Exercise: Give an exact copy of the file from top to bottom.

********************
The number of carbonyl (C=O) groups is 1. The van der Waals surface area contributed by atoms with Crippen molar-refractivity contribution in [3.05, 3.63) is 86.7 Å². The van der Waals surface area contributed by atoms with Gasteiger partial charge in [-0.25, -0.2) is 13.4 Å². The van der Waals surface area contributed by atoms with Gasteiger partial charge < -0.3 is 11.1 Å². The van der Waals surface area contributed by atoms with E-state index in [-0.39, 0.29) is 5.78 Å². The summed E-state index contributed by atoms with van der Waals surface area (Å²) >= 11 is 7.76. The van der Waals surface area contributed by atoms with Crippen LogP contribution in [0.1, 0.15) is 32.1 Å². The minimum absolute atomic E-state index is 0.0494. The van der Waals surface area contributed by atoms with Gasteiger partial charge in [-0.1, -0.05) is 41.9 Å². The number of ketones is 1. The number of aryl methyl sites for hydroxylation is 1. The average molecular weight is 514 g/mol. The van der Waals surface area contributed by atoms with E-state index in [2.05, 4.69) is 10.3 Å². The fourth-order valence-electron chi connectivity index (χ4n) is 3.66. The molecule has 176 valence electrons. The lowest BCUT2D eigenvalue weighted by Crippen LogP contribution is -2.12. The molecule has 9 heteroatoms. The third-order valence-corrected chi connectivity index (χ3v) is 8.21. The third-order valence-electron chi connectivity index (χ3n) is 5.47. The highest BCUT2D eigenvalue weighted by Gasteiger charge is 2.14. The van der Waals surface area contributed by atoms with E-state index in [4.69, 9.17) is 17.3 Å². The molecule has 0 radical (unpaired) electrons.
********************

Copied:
The number of carbonyl (C=O) groups is 1. The van der Waals surface area contributed by atoms with Crippen molar-refractivity contribution in [3.05, 3.63) is 86.7 Å². The van der Waals surface area contributed by atoms with Gasteiger partial charge in [-0.25, -0.2) is 13.4 Å². The van der Waals surface area contributed by atoms with Gasteiger partial charge < -0.3 is 11.1 Å². The van der Waals surface area contributed by atoms with E-state index in [-0.39, 0.29) is 5.78 Å². The summed E-state index contributed by atoms with van der Waals surface area (Å²) >= 11 is 7.76. The van der Waals surface area contributed by atoms with Crippen LogP contribution in [0.1, 0.15) is 32.1 Å². The minimum absolute atomic E-state index is 0.0494. The van der Waals surface area contributed by atoms with Gasteiger partial charge in [-0.1, -0.05) is 41.9 Å². The number of ketones is 1. The number of aryl methyl sites for hydroxylation is 1. The average molecular weight is 514 g/mol. The van der Waals surface area contributed by atoms with E-state index in [2.05, 4.69) is 10.3 Å². The fourth-order valence-electron chi connectivity index (χ4n) is 3.66. The molecule has 176 valence electrons. The lowest BCUT2D eigenvalue weighted by Crippen LogP contribution is -2.12. The molecule has 9 heteroatoms. The third-order valence-corrected chi connectivity index (χ3v) is 8.21. The third-order valence-electron chi connectivity index (χ3n) is 5.47. The highest BCUT2D eigenvalue weighted by Gasteiger charge is 2.14. The van der Waals surface area contributed by atoms with E-state index in [4.69, 9.17) is 17.3 Å². The molecule has 0 radical (unpaired) electrons.